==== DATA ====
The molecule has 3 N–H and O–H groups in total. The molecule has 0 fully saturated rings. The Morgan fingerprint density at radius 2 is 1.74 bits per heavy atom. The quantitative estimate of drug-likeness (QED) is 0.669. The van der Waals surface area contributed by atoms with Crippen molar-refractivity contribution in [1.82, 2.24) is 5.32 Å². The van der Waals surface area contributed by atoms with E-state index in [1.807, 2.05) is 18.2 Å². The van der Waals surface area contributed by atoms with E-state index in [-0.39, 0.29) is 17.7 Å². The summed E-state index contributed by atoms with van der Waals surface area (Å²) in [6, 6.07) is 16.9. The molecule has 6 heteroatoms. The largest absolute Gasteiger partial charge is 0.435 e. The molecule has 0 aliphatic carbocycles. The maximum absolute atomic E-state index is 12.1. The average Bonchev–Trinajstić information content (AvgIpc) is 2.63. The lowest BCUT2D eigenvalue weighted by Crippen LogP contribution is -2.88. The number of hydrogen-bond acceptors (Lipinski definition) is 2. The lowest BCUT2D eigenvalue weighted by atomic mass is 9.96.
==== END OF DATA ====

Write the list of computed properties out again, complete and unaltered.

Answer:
The molecule has 3 N–H and O–H groups in total. The molecule has 0 fully saturated rings. The Morgan fingerprint density at radius 2 is 1.74 bits per heavy atom. The quantitative estimate of drug-likeness (QED) is 0.669. The van der Waals surface area contributed by atoms with Crippen molar-refractivity contribution in [1.82, 2.24) is 5.32 Å². The van der Waals surface area contributed by atoms with E-state index in [1.807, 2.05) is 18.2 Å². The van der Waals surface area contributed by atoms with E-state index in [-0.39, 0.29) is 17.7 Å². The summed E-state index contributed by atoms with van der Waals surface area (Å²) in [6, 6.07) is 16.9. The molecule has 6 heteroatoms. The largest absolute Gasteiger partial charge is 0.435 e. The molecule has 0 aliphatic carbocycles. The maximum absolute atomic E-state index is 12.1. The average Bonchev–Trinajstić information content (AvgIpc) is 2.63. The lowest BCUT2D eigenvalue weighted by Crippen LogP contribution is -2.88. The number of hydrogen-bond acceptors (Lipinski definition) is 2. The lowest BCUT2D eigenvalue weighted by atomic mass is 9.96.